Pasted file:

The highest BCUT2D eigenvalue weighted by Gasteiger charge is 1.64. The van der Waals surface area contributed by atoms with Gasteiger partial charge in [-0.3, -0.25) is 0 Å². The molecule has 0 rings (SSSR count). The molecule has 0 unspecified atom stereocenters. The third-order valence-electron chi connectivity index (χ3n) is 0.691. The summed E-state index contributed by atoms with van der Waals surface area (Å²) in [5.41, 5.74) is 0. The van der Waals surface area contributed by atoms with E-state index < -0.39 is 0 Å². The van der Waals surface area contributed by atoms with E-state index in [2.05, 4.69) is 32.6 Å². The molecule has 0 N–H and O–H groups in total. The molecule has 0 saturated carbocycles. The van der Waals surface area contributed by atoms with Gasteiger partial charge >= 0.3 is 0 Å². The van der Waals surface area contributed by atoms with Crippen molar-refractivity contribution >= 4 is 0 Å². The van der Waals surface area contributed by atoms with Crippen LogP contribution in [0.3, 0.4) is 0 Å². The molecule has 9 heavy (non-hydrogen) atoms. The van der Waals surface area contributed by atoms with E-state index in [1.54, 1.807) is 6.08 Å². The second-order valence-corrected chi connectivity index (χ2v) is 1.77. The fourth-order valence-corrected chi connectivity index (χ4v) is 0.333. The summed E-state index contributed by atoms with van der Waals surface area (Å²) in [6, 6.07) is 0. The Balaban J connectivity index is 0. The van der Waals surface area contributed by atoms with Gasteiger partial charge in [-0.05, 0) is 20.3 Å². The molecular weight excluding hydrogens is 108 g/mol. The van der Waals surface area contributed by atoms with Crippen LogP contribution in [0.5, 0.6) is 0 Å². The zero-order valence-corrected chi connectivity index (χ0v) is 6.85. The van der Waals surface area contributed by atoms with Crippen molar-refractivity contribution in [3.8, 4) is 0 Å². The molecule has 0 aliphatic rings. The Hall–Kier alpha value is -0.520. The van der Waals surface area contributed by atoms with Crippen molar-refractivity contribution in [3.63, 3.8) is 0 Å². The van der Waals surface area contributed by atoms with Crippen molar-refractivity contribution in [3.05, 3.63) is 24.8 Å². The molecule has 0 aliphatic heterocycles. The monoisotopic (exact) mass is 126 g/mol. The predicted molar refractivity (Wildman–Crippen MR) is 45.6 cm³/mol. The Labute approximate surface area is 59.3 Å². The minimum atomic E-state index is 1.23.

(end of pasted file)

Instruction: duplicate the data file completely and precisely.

The highest BCUT2D eigenvalue weighted by Gasteiger charge is 1.64. The van der Waals surface area contributed by atoms with Gasteiger partial charge in [-0.3, -0.25) is 0 Å². The molecule has 0 rings (SSSR count). The molecule has 0 unspecified atom stereocenters. The third-order valence-electron chi connectivity index (χ3n) is 0.691. The summed E-state index contributed by atoms with van der Waals surface area (Å²) in [5.41, 5.74) is 0. The van der Waals surface area contributed by atoms with E-state index < -0.39 is 0 Å². The van der Waals surface area contributed by atoms with E-state index in [2.05, 4.69) is 32.6 Å². The molecule has 0 N–H and O–H groups in total. The molecule has 0 saturated carbocycles. The van der Waals surface area contributed by atoms with Gasteiger partial charge >= 0.3 is 0 Å². The van der Waals surface area contributed by atoms with Crippen molar-refractivity contribution >= 4 is 0 Å². The van der Waals surface area contributed by atoms with Crippen LogP contribution in [0.3, 0.4) is 0 Å². The molecule has 9 heavy (non-hydrogen) atoms. The van der Waals surface area contributed by atoms with E-state index in [1.54, 1.807) is 6.08 Å². The second-order valence-corrected chi connectivity index (χ2v) is 1.77. The fourth-order valence-corrected chi connectivity index (χ4v) is 0.333. The summed E-state index contributed by atoms with van der Waals surface area (Å²) in [6, 6.07) is 0. The Balaban J connectivity index is 0. The van der Waals surface area contributed by atoms with Gasteiger partial charge in [-0.05, 0) is 20.3 Å². The molecular weight excluding hydrogens is 108 g/mol. The van der Waals surface area contributed by atoms with Crippen LogP contribution in [0.5, 0.6) is 0 Å². The zero-order valence-corrected chi connectivity index (χ0v) is 6.85. The van der Waals surface area contributed by atoms with Crippen molar-refractivity contribution in [3.8, 4) is 0 Å². The molecule has 0 aliphatic rings. The Hall–Kier alpha value is -0.520. The van der Waals surface area contributed by atoms with Crippen molar-refractivity contribution in [3.63, 3.8) is 0 Å². The van der Waals surface area contributed by atoms with Crippen molar-refractivity contribution in [3.05, 3.63) is 24.8 Å². The molecule has 0 aliphatic heterocycles. The monoisotopic (exact) mass is 126 g/mol. The predicted molar refractivity (Wildman–Crippen MR) is 45.6 cm³/mol. The Labute approximate surface area is 59.3 Å². The minimum atomic E-state index is 1.23.